Trying To Change A Lightbulb

By Amy Miller

Painstakingly I am switching from incandescent light bulbs to energy-saving CFLs.  One by one as bulbs burn out I twist in newly purchased energy saving bulbs.

I started in the bathroom, under glass sconces where you couldn’t really see the weird shape of the bulbs. Who needs aesthetics for the five minutes you brush your teeth.

Then I made the jump to one, just one, tubular bulb in the bedroom. No one told me these lights take a few minutes to get fully bright. I’d think to myself, “It wasn’t so dark in here last night when I was reading, I’m sure it wasn’t.”

Proud of my diminishing footprint, I spread CFLs to the dining room chandelier, porch lights, kids room, pretty near everywhere but the living room with its vintage chandelier. But then I started pondering the Mercury Question and quickly removed CLFs from places where they might get broken, like tippy end-tables and my 9-year-old’s night-table.

EPA’s website says if every American home replaced just one ENERGY STAR light bulb, each year we’d save enough energy to light 3 million homes and reduce energy bills by $600 million.

A lot of us don’t like CFLs because we are not used to the way they look, or we think the light is harsh and don’t know alternative hues are available. We also think they cost more. We forget that the CFL will last about eight times longer, and use a fourth as much electricity.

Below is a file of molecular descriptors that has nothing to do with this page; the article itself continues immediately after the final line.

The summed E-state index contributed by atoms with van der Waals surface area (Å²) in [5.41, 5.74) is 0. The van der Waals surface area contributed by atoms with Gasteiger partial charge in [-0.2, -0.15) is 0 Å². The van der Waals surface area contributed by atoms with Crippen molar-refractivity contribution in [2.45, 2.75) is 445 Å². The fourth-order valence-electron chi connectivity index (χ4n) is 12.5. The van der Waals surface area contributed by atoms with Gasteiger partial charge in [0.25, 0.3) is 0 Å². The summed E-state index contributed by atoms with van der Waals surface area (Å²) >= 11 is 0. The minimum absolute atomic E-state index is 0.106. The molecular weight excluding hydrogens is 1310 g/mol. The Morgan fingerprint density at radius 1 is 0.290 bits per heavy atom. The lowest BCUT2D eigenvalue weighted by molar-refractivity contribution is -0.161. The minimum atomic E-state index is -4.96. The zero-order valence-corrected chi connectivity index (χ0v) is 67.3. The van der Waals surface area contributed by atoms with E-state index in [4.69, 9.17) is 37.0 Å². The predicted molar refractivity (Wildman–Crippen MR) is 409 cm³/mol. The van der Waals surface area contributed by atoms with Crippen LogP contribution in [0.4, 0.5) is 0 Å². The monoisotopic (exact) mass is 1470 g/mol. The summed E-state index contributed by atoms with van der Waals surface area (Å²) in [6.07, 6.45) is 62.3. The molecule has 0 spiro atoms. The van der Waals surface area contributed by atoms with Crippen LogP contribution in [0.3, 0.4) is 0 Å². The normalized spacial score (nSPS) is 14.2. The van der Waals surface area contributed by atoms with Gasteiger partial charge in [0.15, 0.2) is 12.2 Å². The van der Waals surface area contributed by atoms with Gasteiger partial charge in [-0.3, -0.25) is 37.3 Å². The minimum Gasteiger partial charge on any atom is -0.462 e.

Funny thing. I was in Haiti recently, one of the poorest countries on earth. And guess what? They use CLF bulbs far and wide, where they have electricity. You know why? They can’t afford to pay extra. When most of the families can’t even afford shoes for their children, the economics play out differently. It’s not about conservation or climate change. It’s about stretching every penny.

At the school I visited, electricity comes from three sources: 1) solar panels; 2) public power that sometimes comes on from 2 to 5 a.m. or not at all and 3) a diesel generator, used for backup..

So the fact that a CFL will uses about a quarter of the electricity of a similarly bright incandescent means not only money savings over the life of the light bulb, but also an extra few hours of reading – or cooking – each night, before the solar-fed batteries are empty.

About the author: Amy Miller is a writer who works in the public affairs office of EPA New England in Boston. She lives in Maine with her husband, two children, seven chickens, two parakeets, dog and a great community.

Editor’s Note: The opinions expressed in Greenversations are those of the author. They do not reflect EPA policy, endorsement, or action, and EPA does not verify the accuracy or science of the contents of the blog.